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Loring finds proposed gun bill “too broad”

A measure moving through the Oklahoma legislature would mean adults in Oklahoma will need no training and no background checks to legally carry guns.

Bill 2597 sailed easily through the Oklahoma House and moved through the Senate Appropriations Committee last Wednesday by a vote of 18 to 4.

Once passed by the Senate, it will move on to Governor Kevin Stitt. He has indicated he will sign it.

District 7 Representative Ben Loring represents Ottawa County and part of Delaware county. Loring, a Democrat, is now in his third term in the Oklahoma House. He  has represented Oklahoma’s 7th District, since 2015.

He says he thinks the law, as written, is too broad.

“One of the issues we have right now is, in reality, law enforcement is somewhat outgunned out there on the street,” Loring says. “To allow just anyone to carry is a problem. Right now, if  officers see someone with an open gun they have the right to ask for a permit. If the bill is passed, they do not have that right.”

Loring, a former prosecutor, says the law passed by the House would allow even someone who is totally blind to carry a weapon.

“A guy could have a shotgun and an AK-47 standing across the street from an elementary school and the officer could do nothing about it,” Loring observes.  “I am a firm believer in the Second Amendment but I also recognize, as courts have said, there are reasonable restrictions that can apply. I think the current law is a reasonable way to deal with these issues.”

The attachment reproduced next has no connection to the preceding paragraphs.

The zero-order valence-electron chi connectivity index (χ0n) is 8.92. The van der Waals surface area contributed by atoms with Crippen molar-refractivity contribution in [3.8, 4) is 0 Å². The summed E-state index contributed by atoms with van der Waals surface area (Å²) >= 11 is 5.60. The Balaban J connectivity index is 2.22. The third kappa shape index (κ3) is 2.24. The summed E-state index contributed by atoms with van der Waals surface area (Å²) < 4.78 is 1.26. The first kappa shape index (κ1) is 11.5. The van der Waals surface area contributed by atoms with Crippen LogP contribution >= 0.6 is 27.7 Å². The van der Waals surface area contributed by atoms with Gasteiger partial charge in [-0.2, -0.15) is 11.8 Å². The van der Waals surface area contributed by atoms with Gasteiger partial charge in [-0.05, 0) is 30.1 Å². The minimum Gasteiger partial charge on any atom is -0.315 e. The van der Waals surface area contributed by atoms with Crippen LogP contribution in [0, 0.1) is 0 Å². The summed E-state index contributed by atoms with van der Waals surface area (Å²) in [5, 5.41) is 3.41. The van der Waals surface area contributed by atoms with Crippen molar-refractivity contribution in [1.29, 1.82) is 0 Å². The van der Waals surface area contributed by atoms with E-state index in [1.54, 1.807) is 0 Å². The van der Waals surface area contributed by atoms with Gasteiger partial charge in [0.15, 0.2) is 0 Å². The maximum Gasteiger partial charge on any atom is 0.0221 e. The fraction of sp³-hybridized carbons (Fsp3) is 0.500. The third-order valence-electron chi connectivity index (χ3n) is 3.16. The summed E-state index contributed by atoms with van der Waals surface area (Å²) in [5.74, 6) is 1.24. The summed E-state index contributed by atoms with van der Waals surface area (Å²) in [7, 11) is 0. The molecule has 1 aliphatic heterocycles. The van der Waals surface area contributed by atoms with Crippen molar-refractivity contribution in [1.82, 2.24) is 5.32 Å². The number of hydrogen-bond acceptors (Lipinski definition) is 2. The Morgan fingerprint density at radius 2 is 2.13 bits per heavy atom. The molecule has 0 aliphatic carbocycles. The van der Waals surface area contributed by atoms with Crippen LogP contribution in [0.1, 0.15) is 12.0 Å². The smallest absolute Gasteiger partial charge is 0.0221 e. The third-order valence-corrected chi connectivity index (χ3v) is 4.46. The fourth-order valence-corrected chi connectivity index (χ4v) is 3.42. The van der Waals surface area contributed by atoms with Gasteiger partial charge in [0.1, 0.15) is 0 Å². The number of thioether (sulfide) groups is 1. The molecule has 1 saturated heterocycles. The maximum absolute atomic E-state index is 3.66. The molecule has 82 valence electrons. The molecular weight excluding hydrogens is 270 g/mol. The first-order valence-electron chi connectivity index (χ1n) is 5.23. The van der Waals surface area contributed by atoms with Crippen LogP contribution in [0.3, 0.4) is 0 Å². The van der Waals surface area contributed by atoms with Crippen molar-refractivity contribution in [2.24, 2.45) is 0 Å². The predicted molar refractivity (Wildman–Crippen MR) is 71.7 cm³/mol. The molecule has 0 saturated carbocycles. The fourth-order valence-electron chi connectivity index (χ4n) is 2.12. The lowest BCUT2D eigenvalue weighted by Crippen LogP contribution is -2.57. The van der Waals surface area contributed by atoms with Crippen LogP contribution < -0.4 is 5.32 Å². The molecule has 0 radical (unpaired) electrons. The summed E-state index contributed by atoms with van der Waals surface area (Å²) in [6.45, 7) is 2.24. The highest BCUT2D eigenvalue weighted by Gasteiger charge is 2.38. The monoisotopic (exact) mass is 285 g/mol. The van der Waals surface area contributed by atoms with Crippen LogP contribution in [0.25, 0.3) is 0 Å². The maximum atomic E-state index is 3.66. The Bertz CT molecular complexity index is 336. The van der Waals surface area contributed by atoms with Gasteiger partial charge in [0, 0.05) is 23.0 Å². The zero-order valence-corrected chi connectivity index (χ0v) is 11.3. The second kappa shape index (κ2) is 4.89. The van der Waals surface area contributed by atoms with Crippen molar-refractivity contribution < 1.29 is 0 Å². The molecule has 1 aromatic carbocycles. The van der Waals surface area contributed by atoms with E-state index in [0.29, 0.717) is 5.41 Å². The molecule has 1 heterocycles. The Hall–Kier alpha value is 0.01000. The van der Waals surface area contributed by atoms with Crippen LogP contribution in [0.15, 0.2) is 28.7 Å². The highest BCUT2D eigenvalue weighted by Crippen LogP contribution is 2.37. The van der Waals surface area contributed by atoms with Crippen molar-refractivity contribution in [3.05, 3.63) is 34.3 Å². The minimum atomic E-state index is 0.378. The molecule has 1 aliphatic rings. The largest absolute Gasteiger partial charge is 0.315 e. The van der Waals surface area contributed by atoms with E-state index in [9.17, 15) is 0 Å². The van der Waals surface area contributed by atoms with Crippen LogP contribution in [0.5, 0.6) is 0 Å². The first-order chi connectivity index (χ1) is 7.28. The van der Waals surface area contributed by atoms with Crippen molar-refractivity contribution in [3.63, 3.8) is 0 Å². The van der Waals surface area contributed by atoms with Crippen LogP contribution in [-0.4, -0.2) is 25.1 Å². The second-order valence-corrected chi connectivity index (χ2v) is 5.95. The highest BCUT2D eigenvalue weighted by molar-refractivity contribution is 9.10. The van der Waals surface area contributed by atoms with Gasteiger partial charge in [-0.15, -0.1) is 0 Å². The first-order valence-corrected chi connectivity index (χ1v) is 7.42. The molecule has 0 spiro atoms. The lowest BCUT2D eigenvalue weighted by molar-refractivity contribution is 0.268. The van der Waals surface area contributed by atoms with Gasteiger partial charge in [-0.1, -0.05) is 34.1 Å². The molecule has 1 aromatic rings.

Called the “constitutional carry” bill by supporters, the bill would allow most Oklahomans over age 21 to carry a gun, concealed or unconcealed, without a license.

“Right now, you need to show the most modest degree of ability to handle the gun. I have no problem with that,” Loring says.

“I have a concern about people with no concept of how to store a gun, how to clean a gun and no knowledge of what their legal rights and responsibilities are if they pull a gun out on somebody. They don’t have to have any of that if this new law passes.”

The measure would not apply to felons, those who with an adjudicated mental illness or to someone who has a domestic violence conviction. Guns also still would not be allowed on public college campuses in Oklahoma.

Former Governor Mary Fallin vetoed a similar bill in 2018.

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